Over the past couple of years, SD-WAN technologies have been high on CIO’s to-do list. The reason is that businesses that utilize expensive MPLS links can save a great deal of money by leveraging the intelligence of SD-WAN while downgrading many of their WAN links away from MPLS and onto lower cost broadband Internet circuits. SD-WAN was originally deployed on expensive and complicated on-premises hardware. But thanks to an increasing trust in cloud service providers SLA’s, this intelligence and complexity is being offloaded to public cloud providers to manage. Thus, it was no surprise that VMWare announced in December that they completed their acquisition of VeloCloud -- which specializes in cloud-managed SD-WANs.
Apple acquires Buddybuild
Businesses that have committed to the cloud have already migrated their “easy-to-move” apps and data into the cloud. What’s left are legacy applications that either cannot run well – or would be too much work to shift to a cloud provider. Many are left with the choice of either continuing to maintain the apps/data in-house, or build replacement apps from scratch. In 2018, I believe there will be an uptick in the latter – not only because business leaders want to get away from on-premises resources – but also because they want apps accessible from both desktops and mobile devices. Apple’s purchase of Buddybuild in early 2018 shows that Apple believes developers will want easy-to-use tools that provide advanced end-user feedback, debugging and continuous integration/deployment processes built-in. In other words, tools that large enterprise developers would want when rebuilding legacy apps from scratch.
Cloudflare acquires Neumob
Early in the cloud days, Cloudflare burst onto the scene as a way for enterprises, both small and large, to speed up and secure Internet-facing resources (often in the cloud) using their robust CDN. Since that time, the company has been expanding their service portfolio to incorporate more functionality that their current customers are asking for. Thus, we see that Cloudflare announced their intent to purchase Neumob in late 2017. Neumob was a startup with a fresh and unique take on mobile VPN to secure connectivity to cloud resources seamlessly – and more importantly – quickly. The acquisition makes sense because Neumob can essentially plug-in to Cloudflare’s existing CDN network and developers will be ready to build mobile performance capabilities into the cloud-native apps they are building today.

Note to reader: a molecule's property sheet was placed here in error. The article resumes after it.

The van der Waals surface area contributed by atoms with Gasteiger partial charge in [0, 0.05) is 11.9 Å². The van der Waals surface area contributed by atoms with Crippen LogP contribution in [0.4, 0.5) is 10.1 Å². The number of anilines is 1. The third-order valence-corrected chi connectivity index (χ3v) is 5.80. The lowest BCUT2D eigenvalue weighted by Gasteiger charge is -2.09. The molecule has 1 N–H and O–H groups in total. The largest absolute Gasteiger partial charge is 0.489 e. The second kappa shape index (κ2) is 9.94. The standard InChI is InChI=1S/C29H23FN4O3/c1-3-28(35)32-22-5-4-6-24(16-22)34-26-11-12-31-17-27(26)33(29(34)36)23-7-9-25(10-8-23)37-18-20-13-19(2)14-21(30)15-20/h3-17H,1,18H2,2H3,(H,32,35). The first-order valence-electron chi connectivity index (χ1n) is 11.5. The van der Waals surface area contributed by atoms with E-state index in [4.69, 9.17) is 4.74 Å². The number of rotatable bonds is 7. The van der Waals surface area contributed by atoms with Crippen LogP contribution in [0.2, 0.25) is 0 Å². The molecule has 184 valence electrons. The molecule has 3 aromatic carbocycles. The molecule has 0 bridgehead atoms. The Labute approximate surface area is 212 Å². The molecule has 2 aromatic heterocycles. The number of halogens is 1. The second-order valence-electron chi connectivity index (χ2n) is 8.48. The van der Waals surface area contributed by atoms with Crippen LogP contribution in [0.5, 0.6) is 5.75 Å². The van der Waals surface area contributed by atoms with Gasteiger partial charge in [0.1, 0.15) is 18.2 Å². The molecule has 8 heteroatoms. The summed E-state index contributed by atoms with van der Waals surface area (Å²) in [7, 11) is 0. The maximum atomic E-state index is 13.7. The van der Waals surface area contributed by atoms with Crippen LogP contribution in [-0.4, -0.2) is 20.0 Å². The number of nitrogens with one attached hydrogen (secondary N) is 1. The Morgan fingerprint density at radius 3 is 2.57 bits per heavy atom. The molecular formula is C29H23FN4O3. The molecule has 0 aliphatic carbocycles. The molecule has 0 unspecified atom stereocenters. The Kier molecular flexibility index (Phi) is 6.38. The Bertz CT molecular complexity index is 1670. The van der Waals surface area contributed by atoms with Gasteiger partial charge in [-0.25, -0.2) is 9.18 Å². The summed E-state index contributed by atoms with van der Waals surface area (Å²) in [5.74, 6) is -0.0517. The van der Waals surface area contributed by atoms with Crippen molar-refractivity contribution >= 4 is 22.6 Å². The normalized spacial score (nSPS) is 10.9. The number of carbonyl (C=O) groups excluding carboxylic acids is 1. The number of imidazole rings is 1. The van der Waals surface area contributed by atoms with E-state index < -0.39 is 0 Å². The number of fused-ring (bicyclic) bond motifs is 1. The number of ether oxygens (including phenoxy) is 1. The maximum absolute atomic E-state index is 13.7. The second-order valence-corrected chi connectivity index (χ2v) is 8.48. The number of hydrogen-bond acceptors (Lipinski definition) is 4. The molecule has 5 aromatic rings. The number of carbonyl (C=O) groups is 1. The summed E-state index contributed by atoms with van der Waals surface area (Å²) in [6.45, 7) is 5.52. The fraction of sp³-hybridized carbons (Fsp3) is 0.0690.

McAfee acquires Skyhigh Networks
Security companies like McAfee have been busy bolstering their multi-cloud security posture. This is being done to ready themselves for the demands of cloud customers seeking to simplify multi-cloud security using an overlay model. The acquisition of Skyhigh Networks in the early days of 2018, allows McAfee to offer security products that push identical security policies across different private and public clouds from a single, centralized location.
Mitel acquires ShoreTel
At first glance, Mitel’s acquisition of ShoreTel may not seem to have much to do with cloud computing. Yet, if you look at how the market for Unified Communications (UC) is trending toward "as-a-service" models, the connection becomes much clearer. Veterans in the UC space -- including Cisco and Microsoft along with newcomers to the space such as Slack, CA Technologies and even Amazon -- are all betting on the fact that enterprise customers trust public clouds enough to handle latency-sensitive services such as voice, video and instant messaging. The Mitel acquisition will help to accelerate their “move-to-the-cloud strategy” that so many customers are now seeking.
While strides are indeed being made in the world of cloud computing, the most recent acquisitions show a marketplace that is beginning to mature. As enterprises begin to trust the cloud with all their compute, storage, and networking needs, their wants and needs change. Thus, we see, and will continue to see, acquisitions that focus on the creation, management and security of enterprise cloud resources.Andrew has well over a decade of enterprise networking under his belt through his consulting practice, which specializes in enterprise network architectures and datacenter build-outs and prior experience at organizations such as State Farm Insurance, United Airlines and the ... View Full Bio